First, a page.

On March 22, 2011 Del Monte announced the recall of 4,992 cartons of cantaloupes due to contamination with Salmonella panama. The recall followed an announcement by the FDA that “there is an epidemiologic link between the cantaloupes and approximately twelve reported cases of Salmonella panama.” The CDC later issued an update, on March 29, raising the number of illnesses linked to Del Monte’s cantaloupe to 13 in five states, including one in Colorado. The CDC also confirmed that “the investigative efforts of state, local, and federal public health and regulatory agencies have linked this outbreak to eating cantaloupe.”
Although the link to Del Monte’s product was clear, it appears as though Del Monte was initially resistant to issue a recall, or at least to recognize the involvement of its product despite mounting evidence. Three days prior to the recall by Del Monte, an epidemiologist with the State of Oregon, Dr. William Keene, was moved to make things clear to a Dr. Thomas Young at Del Monte. Dr. Keene opened his email by explaining that “the epidemiological evidence implicating Del Monte cantaloupe is overwhelming.” Dr. Keene later went on to point out that the odds that Del Monte cantaloupe was not the source of the thirteen connected illnesses in five states was somewhere below “one in a trillion.”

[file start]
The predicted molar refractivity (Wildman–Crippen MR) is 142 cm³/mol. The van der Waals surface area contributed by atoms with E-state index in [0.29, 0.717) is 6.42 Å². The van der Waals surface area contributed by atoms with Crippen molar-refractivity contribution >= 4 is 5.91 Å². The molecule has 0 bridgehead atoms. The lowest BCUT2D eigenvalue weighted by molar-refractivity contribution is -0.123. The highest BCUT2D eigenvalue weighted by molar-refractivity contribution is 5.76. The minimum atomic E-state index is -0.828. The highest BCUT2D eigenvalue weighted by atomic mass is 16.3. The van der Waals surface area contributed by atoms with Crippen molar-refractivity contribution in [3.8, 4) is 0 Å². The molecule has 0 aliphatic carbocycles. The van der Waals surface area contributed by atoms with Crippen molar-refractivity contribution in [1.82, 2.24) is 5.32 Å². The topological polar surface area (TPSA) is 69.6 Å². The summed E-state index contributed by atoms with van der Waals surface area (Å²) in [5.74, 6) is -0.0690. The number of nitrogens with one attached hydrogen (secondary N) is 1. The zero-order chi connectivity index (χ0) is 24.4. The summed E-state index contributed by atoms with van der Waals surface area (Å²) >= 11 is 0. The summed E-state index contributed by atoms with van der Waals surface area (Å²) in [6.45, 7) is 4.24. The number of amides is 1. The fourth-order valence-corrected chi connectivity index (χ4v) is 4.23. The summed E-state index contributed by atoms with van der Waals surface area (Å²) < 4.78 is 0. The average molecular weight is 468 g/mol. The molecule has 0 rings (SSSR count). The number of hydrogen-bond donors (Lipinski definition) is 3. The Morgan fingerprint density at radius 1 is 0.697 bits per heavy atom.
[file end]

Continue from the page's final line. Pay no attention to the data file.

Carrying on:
In the morning I get the opportunity to talk with PulseNet and OutbreakNet about why they should not fear a company with neither the facts nor the law on its side.